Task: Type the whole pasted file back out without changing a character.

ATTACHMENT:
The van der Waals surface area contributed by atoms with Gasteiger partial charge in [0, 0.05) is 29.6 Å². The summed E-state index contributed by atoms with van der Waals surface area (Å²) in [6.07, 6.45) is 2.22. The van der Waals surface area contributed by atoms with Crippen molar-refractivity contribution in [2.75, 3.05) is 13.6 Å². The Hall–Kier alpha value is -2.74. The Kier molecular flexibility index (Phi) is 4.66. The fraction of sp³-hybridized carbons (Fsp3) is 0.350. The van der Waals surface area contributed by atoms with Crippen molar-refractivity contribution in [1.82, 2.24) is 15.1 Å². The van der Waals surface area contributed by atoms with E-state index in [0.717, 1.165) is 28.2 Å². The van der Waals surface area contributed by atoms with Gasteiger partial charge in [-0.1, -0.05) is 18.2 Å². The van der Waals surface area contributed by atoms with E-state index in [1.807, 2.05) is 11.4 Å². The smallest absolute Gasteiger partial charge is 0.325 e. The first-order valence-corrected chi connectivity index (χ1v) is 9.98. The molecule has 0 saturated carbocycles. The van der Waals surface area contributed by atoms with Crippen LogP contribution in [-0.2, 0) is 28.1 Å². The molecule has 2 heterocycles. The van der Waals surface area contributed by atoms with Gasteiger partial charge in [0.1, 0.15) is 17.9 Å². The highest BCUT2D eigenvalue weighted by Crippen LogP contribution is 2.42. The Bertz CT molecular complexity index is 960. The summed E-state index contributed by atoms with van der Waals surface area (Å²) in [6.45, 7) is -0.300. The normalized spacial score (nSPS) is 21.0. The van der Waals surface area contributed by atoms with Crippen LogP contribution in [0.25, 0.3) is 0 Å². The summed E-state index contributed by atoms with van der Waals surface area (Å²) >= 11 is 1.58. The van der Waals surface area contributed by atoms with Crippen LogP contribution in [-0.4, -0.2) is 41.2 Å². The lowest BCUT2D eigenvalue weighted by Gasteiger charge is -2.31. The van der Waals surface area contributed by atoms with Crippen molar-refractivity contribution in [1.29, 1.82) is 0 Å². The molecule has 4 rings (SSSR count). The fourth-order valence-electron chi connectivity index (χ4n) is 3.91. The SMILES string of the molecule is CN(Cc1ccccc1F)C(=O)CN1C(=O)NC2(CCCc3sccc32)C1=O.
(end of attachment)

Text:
The van der Waals surface area contributed by atoms with Gasteiger partial charge in [0, 0.05) is 29.6 Å². The summed E-state index contributed by atoms with van der Waals surface area (Å²) in [6.07, 6.45) is 2.22. The van der Waals surface area contributed by atoms with Crippen molar-refractivity contribution in [2.75, 3.05) is 13.6 Å². The Hall–Kier alpha value is -2.74. The Kier molecular flexibility index (Phi) is 4.66. The fraction of sp³-hybridized carbons (Fsp3) is 0.350. The van der Waals surface area contributed by atoms with Crippen molar-refractivity contribution in [1.82, 2.24) is 15.1 Å². The van der Waals surface area contributed by atoms with E-state index in [0.717, 1.165) is 28.2 Å². The van der Waals surface area contributed by atoms with Gasteiger partial charge in [-0.1, -0.05) is 18.2 Å². The van der Waals surface area contributed by atoms with E-state index in [1.807, 2.05) is 11.4 Å². The smallest absolute Gasteiger partial charge is 0.325 e. The first-order valence-corrected chi connectivity index (χ1v) is 9.98. The molecule has 0 saturated carbocycles. The van der Waals surface area contributed by atoms with Crippen LogP contribution in [-0.2, 0) is 28.1 Å². The molecule has 2 heterocycles. The van der Waals surface area contributed by atoms with Gasteiger partial charge in [0.1, 0.15) is 17.9 Å². The highest BCUT2D eigenvalue weighted by Crippen LogP contribution is 2.42. The Bertz CT molecular complexity index is 960. The summed E-state index contributed by atoms with van der Waals surface area (Å²) in [6.45, 7) is -0.300. The normalized spacial score (nSPS) is 21.0. The van der Waals surface area contributed by atoms with Crippen LogP contribution in [0.25, 0.3) is 0 Å². The summed E-state index contributed by atoms with van der Waals surface area (Å²) >= 11 is 1.58. The van der Waals surface area contributed by atoms with Crippen LogP contribution in [-0.4, -0.2) is 41.2 Å². The lowest BCUT2D eigenvalue weighted by Gasteiger charge is -2.31. The van der Waals surface area contributed by atoms with Crippen molar-refractivity contribution in [1.29, 1.82) is 0 Å². The molecule has 4 rings (SSSR count). The fourth-order valence-electron chi connectivity index (χ4n) is 3.91. The SMILES string of the molecule is CN(Cc1ccccc1F)C(=O)CN1C(=O)NC2(CCCc3sccc32)C1=O.